Ulcerative Colitis Medications
The goal of drug therapy with ulcerative colitis is to reduce
the inflammation, induce or maintain remissions,
and improve the quality of life.
Medical treatment of ulcerative colitis will depend on the severity,
the location of the disease. Finding which
the most effective may take time and experimentation.
The following are the most common medications prescribed to treat
Steroids are employed to reduce inflammation and can be used to induce
Prednisone, prednisolone, hydrocortisone, and methylprednisolone are
the most common corticosteroids. These drugs are administered
orally, intravenously, by injection, by enema, or by suppository.
Steroids are sometimes combined
with other medications to reduce symptoms
Patients taking steroids for an extended period of time may need to
take calcium and vitamin D supplements to prevent osteoporosis.
With an ample list of potential side effects your physician will begin
reducing the amount of corticosteroids after the inflammation has
subsided. The reduction in dosage will be done
gradually allowing the body to recover and regulate its own levels of
natural steroids. If the dose is lowered too fast withdrawal
symptoms may occur, including fever, and joint pain.
Prednisone Side Effects to Hate:
- increased rate of infection
- weight gain
- accelerated osteoporosis
- diabetes (type 2)
- cataracts or glaucoma
- menstruation irregularities
- a whole slew of emotional disorders: irritability,
psychosis, and depression
Mesalamine (5-Aminosalicylic Acid): Sulfasalazine
The compound 5-Aminosalicylic Acid (5-ASA) is commonly referred to as
mesalamine, it shares a similar chemical structure to
Mesalamine can be effective for IBD because of its inhibiting factors
of the immune system that causes inflammation.
Sulfasalazine is the standard mesalamine formulation.
Sulfapyridine, a sulfa component, is added to prevent the mesalamine
from being absorbed until it reaches the target inflammation in the
There are other timed release varieties of mesalamine that allows the
medication to target specific regions of the intestines.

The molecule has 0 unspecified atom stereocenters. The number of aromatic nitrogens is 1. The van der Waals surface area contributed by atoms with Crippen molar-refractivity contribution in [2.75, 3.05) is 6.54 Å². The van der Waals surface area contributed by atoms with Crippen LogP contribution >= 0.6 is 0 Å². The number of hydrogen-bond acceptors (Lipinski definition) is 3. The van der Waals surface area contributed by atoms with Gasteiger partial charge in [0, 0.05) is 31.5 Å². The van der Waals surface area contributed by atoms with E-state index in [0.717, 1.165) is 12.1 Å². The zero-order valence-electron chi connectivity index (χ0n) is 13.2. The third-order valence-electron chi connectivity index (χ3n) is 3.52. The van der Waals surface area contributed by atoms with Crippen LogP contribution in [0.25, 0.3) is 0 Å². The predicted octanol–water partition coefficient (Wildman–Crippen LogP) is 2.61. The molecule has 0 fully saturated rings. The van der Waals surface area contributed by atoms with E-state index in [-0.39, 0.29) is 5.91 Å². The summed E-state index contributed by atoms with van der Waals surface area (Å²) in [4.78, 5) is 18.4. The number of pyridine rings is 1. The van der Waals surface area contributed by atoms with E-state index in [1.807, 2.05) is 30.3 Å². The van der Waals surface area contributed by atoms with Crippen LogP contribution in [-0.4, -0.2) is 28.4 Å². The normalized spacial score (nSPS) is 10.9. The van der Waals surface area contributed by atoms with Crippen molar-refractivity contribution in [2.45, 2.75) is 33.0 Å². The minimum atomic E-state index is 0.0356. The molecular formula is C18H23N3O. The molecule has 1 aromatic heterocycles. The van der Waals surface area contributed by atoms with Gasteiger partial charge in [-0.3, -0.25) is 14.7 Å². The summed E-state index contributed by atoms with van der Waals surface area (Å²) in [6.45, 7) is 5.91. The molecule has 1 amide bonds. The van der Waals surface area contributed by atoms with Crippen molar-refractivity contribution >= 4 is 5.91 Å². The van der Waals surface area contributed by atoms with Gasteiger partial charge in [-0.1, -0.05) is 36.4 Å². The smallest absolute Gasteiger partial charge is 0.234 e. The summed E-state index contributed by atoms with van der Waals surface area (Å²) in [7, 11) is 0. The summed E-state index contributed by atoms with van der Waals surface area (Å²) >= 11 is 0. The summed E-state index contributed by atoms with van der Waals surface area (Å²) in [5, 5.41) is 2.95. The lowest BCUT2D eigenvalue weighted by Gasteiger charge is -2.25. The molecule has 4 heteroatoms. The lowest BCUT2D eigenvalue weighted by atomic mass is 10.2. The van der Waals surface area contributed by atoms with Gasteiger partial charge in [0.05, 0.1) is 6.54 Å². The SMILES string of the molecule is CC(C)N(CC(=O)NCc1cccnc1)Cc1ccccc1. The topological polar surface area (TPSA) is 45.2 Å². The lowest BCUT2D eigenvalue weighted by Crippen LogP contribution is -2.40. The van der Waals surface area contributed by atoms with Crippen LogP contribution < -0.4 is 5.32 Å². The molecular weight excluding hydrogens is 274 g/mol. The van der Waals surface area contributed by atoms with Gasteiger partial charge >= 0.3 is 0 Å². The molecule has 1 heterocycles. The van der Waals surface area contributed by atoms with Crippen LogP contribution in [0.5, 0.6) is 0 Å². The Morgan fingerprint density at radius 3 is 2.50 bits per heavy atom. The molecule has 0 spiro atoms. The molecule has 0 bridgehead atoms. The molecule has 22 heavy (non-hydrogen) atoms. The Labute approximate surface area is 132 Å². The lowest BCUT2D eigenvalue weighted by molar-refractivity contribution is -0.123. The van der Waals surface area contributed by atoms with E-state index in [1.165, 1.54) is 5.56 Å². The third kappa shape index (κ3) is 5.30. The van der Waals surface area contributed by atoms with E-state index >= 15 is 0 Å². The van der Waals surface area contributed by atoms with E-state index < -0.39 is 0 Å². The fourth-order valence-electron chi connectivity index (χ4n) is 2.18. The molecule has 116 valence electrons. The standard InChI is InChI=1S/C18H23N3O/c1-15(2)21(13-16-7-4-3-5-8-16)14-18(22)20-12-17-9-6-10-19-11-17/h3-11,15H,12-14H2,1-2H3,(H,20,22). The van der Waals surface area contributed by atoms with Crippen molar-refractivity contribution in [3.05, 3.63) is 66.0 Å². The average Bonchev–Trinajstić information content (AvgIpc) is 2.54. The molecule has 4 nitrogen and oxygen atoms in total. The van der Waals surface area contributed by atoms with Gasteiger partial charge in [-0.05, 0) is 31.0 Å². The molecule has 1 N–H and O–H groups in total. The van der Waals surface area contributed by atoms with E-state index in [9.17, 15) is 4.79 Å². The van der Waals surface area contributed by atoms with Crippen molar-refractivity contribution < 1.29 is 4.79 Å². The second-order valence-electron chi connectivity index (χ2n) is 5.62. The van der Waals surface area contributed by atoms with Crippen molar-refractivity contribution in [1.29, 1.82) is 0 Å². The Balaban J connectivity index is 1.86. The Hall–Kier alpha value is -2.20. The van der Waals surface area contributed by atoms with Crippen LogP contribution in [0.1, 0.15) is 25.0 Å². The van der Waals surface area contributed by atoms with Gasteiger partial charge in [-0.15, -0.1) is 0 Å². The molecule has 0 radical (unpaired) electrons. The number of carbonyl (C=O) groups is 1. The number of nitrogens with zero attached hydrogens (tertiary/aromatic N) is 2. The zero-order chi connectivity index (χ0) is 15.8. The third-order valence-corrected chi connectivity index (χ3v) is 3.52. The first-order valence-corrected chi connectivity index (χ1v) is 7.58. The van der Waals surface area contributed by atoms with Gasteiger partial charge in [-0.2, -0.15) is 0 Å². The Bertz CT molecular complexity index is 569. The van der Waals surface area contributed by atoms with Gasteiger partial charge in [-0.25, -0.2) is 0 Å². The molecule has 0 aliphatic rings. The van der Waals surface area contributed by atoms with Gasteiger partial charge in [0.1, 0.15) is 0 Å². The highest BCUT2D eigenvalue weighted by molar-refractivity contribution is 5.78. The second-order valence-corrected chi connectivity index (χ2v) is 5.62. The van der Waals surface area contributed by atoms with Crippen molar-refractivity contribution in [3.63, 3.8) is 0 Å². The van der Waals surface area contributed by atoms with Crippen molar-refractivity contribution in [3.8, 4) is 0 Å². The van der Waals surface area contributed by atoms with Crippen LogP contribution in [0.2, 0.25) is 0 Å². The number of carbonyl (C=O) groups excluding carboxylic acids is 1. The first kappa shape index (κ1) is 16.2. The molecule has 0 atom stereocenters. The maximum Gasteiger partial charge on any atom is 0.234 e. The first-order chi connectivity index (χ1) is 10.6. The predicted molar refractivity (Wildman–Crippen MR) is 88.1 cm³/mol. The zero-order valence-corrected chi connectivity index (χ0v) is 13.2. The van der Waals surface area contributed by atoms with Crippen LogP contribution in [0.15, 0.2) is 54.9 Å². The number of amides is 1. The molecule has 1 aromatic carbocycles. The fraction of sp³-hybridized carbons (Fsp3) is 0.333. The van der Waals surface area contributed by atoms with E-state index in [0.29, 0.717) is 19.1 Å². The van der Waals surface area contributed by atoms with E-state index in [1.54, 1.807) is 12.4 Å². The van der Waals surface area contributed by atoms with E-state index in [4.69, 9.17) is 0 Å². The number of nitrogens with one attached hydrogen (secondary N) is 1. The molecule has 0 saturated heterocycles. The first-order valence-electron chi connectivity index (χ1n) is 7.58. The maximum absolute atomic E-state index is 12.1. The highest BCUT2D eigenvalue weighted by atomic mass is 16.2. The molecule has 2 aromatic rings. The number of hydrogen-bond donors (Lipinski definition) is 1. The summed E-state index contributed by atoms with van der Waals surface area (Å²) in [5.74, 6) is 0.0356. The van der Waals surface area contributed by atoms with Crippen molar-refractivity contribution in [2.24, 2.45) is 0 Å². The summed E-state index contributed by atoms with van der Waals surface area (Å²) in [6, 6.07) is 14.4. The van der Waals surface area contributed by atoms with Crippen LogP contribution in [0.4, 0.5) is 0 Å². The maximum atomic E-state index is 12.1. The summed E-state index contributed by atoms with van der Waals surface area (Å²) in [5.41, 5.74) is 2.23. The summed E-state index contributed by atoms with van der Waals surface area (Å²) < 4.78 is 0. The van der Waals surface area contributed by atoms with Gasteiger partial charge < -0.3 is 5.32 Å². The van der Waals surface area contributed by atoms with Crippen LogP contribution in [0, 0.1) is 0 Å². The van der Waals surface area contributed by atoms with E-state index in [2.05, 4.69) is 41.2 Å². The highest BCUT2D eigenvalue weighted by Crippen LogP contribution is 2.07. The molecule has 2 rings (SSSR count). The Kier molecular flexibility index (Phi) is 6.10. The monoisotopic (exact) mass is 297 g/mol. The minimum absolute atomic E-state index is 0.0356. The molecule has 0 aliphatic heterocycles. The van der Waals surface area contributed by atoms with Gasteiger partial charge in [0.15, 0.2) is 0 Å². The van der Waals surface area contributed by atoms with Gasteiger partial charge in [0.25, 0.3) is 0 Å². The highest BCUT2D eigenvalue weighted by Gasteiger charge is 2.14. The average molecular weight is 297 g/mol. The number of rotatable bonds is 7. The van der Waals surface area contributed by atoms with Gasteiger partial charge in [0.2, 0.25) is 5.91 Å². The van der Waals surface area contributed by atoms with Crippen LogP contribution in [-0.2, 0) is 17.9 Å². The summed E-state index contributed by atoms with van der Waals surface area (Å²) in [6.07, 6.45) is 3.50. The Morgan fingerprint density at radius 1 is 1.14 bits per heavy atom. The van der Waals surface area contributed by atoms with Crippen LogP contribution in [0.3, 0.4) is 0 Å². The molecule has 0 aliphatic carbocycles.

Pentasa is coated with ethyl cellulose which allows the drug to be
slowly released from the stomach through the intestines.
Pentasa has been effective in patients when the disease occurs in the
Asacol is coated with an acrylic which delays the release of the
mesalamine until it reaches the last section of the ileum and the colon.
Mesalamine Side Effects to Hate:
Immunosuppressive Drugs (immunomodulator)
Immunosuppressive drugs are used as long term therapies for ulcerative
colitis when the patient does not respond to standard
treatments. By suppressing the actions of the immune system
inflammatory response, immunosuppressive drugs assist in maintaining
The most common examples of immunosuppressive drugs are azathioprine
(AZA), Imuran, 6-mercaptopurine (6-MP) (Purinethol).
It may take 10 to 12 weeks for the drug to begin improving
symptoms. Patients taking immunosuppressive drugs need to be
monitored by regular blood tests to check for effects on bone marrow,
the liver and the kidneys. Because these drugs weaken the
immune system there is an increased risk of infection.
Side Effects to Hate:
- nausea, vomiting and diarrhea
- liver inflammation
Tumor Necrosis Factors (TNF) Modifiers
Infliximab (Remicade) is an antibody or biologic response modifier that
interferes with the body’s inflammatory response.
These drugs target the inflammatory immune factor of a molecule called
tumor necrosis factor or TNF.
Infliximab (Remicade) was approved for treating ulcerative colitis by
the Food and Drug Administration in September 2005.
The first genetically engineered drug approved for ulcerative
colitis, infliximab blocks the activity of tumor necrosis factor-alpha
(TNF-a). It is used when the disease is not responding to
other medications. Infliximab has been successful in inducing
remission in up to 80% of patients after one
Infliximab is administered intravenously by your GI or other licensed
health care professional. This drug decreases the
effectiveness of the body’s immune system which exposes the
patient to an increase risk of bacterial infection.
There may be an increase risk of lymphoma or cancer of the lymph
glands. Studies are currently being conducted to determine
the link between taking infliximab and lymphoma.
Infliximab (Remicade) Side Effects to Hate:
- nausea, fever, dizziness, chills
- low blood pressure
- labored breathing
- pruritus (sensation of itching)
Budesonide (Entocort EC) is a relatively new corticosteroid used to
treat IBD. It targets the intestinal tract and causes fewer
side effects than other corticosteroids like prednisone.
Budesonide may be effective in treating mild ulcerative
Cyclosporine is an immunosuppresive drug that may be used when a
patient does not respond to mesalamine or corticosteroids.
Nicotine has shown in early studies that symptoms improved in some
people. Some studies have shown that using a nicotine patch
provide some short term relief from ulcerative colitis. How
nicotine relives symptoms isn't known but some doctors suggest it could
protect the colon by thickening and increasing amount of mucus.
It may also play a role in reducing inflammation.